All fear that the Kurdish Referendum on Sept. 25 could lead to war between the Southern Kurdish nation and the Iraqi state with possible interventions by Iran, Syria, and Turkey since Kurdish peoples are located in all of these other countries.
The Kurdish Nation has for more than 100 years–since the collapse of the Ottoman Empire—sought to affirm its international identity as a modern state. On Sept. 25, one part of the Kurdish Nation, the Autonomous Region of Kurdistan in northern Iraq along the Iranian and Syrian borders will signal its intent to establish the state of Kurdistan as a result of a popular “yes/no” referendum. The fear in neighboring states is that Kurds in those states will also seek independence, breaking off a chunk of southern Turkey, a piece of eastern Syria, and a western piece of Iran; not to mention the rich oil fields (Kirkuk) of Iraq.
A growing number of nations that are claimed by internationally-recognized states want out from under what they consider to be alien control. Each will say that it was incorporated into the state without the consent of each nation. These nations assert that the positive benefits from state control are outweighed by the disadvantages: discrimination, natural resource confiscation, forced assimilation, relocations, government interference, obstacles to economic opportunities and limitations on the powers of self-governance to mention a few disadvantages.
Catalonia (Spain), Kurdistan (Iraq), Palestine (Israel), Biafra (Nigeria), Naga (India), West Papua (Indonesia), Baluchistan (Pakistan), Uyghuristan (PR China) are just five nations seeking to separate from existing states as acts of self-determination in derogation of UN Resolution 637 VII.
Additionally, there is Pashtunistan which is bisected by Afghanistan and Pakistan and the Crimean Tartars who were confiscated by the Russians from the Ukrainians. Then there is the Qom of Argentina who suffer under that government’s constant military, political and economic exploitation… There are many nations that did not consent to be governed by the state that surrounds them and yet the UN with the United States’ encouragement in 1952 pushed to permanently prevent such nations from separating from the unhappy relations with the state that now surrounds them.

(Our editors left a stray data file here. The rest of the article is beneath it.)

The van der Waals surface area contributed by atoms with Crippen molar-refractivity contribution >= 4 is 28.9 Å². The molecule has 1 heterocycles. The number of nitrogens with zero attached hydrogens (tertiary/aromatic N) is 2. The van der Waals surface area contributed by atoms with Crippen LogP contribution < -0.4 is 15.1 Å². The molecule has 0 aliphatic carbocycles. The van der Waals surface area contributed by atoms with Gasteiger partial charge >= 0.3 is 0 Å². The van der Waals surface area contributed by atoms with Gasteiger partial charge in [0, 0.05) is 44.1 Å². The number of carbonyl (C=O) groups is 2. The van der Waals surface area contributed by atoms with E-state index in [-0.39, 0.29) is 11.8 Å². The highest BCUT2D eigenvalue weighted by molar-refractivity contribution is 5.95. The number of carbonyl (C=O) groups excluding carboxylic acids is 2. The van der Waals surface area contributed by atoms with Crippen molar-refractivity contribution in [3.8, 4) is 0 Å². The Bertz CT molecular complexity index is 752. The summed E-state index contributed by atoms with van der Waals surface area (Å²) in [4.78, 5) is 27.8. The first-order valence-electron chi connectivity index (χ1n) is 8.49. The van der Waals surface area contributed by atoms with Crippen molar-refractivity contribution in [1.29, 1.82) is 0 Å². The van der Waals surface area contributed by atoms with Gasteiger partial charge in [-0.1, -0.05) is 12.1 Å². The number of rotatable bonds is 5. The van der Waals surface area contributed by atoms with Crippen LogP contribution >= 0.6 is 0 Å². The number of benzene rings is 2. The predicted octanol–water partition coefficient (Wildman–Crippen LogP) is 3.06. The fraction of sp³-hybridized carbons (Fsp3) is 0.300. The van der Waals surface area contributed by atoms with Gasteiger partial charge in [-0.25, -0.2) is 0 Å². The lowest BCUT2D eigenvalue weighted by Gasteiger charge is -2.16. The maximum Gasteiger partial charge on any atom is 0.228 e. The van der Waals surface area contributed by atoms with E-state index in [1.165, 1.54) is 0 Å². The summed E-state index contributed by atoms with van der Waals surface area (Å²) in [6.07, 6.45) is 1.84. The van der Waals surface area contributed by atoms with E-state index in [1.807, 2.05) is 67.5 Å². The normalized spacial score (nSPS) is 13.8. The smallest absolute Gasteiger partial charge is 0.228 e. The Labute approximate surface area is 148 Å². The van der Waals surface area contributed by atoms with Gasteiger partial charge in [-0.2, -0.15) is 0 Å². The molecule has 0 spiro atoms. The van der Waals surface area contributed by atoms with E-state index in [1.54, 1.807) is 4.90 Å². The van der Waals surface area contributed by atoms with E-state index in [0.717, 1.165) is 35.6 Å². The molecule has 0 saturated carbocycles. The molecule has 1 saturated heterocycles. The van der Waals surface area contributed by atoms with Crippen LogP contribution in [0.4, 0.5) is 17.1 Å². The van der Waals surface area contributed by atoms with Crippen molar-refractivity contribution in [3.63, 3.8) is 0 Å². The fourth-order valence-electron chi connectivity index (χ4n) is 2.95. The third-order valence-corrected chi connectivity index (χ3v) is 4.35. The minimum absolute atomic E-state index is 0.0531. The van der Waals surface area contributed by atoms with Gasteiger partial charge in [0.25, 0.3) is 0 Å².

This must be changed. The “blue water rule” must be rescinded!
But, I ask whether becoming another state is such a good idea. What about simply recognizing “independent nations” or “confederated nations” that may maintain a treaty relationship with one or more states and other nations? It seems to me that the world needs a better solution to correct historical errors that resulted in artificial state boundaries that hold unwilling nations in bondage as “captives” (so Lithuania, Estonia, and Latvia were once referred to when they were under the control of Russia). I will take this topic up in the next MY WORD.
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Dr. Rÿser is the Chairman of the Center for World Indigenous Studies. He served as Senior Advisor to the President George Manuel of the World Council of Indigenous Peoples, Advisor and Speechwriter to Quinault President Joe DeLaCruz, a former Acting Executive Director of the National Congress of American Indians, and a former staff member of the American Indian Policy Review Commission. He holds a doctorate in international relations, teaches Fourth World Geopolitics through the CWIS Certificate Program (www.cwis.org). He is the author of Indigenous Nations and Modern States published by Routledge in 2012; and was joined by Dina-Gilio Whitaker and Heidi Bruce in the publication of Fourth World Theory and Methods of Inquiry in the Handbook of Indigenous Knowledge and Research Methods in Developing Countries by IGI, International in 2016.